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Monday, May 25, 2015

Kurt Vonnegut: Breakfast of Champions

Breakfast of ChampionsBreakfast of Champions by Kurt Vonnegut
My rating: 3 of 5 stars

THere are a large number of people who aren't too keen on Vonnegut, and for reasons that I can easily understand. On one end Vonnegut is a science fiction/speculative fiction master. He was a moral force, so much so that when speaking of war in his masterpiece, Slaughterhouse Five, he said, "there is nothing intelligent than can be said about war."


That lone sentence is so powerful and provocative it hurts. Vonnegut says there, in a single sentence, what we all wish to say of violence, destruction, death, and hate. He does it so simply and so easily, as if that were the only thing to say.

Yet, on the other hand we have Vonnegut as the postmodernist. The man who plays with form and structure. The man who flashes from character to character, exposing details about each of them and laying it all bare.

This second side is the one that alienates people.

To many readers Vonnegut seems to be pretentious and nonsensical, yet one need only look at this work or Slaughterhouse Five to see just how important this style of postmodernism is.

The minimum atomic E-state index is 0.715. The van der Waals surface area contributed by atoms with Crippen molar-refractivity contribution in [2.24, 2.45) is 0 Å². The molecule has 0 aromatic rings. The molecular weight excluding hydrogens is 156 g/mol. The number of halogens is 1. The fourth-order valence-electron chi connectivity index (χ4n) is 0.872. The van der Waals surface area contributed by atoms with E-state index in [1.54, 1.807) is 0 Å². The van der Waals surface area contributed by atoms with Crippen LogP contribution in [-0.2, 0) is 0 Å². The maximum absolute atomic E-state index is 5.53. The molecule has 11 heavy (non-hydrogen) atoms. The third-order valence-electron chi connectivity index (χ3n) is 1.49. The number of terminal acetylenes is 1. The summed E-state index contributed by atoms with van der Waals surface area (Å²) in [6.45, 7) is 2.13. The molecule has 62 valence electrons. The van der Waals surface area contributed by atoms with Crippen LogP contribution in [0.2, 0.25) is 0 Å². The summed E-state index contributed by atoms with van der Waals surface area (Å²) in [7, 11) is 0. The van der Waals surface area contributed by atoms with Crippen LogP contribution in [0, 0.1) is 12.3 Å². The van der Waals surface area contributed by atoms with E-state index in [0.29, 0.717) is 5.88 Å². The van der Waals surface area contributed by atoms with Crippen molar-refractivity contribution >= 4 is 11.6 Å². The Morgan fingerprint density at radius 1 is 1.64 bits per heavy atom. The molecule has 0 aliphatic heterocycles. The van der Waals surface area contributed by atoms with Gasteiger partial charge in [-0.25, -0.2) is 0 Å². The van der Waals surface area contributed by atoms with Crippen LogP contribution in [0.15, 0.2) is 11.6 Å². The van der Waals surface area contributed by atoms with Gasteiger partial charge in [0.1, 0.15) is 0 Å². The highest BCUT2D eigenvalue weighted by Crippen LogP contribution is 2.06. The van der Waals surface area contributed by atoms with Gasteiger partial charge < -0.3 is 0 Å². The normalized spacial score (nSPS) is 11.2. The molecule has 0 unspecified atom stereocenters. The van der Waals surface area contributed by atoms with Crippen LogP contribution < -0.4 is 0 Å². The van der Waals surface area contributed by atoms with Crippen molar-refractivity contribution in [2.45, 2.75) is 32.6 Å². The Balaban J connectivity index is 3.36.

Firstly, I will say this. When Vonnegut writes of a car salesmen he does so, in part, from experience. It is because of this that we can feel the realism, the pressures of the world and of society that so press on this man.

Now, Vonnegut is in this story is God. This may seem like an egotistical stance to take, yet, what are authors if not Gods?

It is because of this singular concept we get Vonnegut's brand of postmodernism. He is not merely recounting events and allowing them to be revealed through the actions of the characters, as we are so often accustomed. Instead, he is the creator himself, the one that knows the inner workings of their minds. He knows their past and their future and yet he is condemned only to watch.

This is equal parts genius and comedic, a thing that can be said of much of Vonnegut's works.

Yet another theme at work here is the that, when facing ourselves in the mirror-or leaks-we have only ourselves to face. We are not seeing a reflection but another version of ourselves, one that reflects us. Thus, when Vonnegut breaks the barriers of his world and asks of himself, "You're afraid you'll kill yourself like your mother, aren't you?" He has no chance but to answer, "yes."

Vonnegut's work is one that examines the human condition at its strangest and worst. He reflects us as we are and as we fear we will become and though there was a narrative drag in the story around the middle, this story is all about reflection and how we much be honest with ourselves. And so again, when the author confronts Kilgore Trout and asks him what he desires, he has no choice but to say, "to be young again."

View all my reviews or buy the book here: Breakfast of Champions: A Novel

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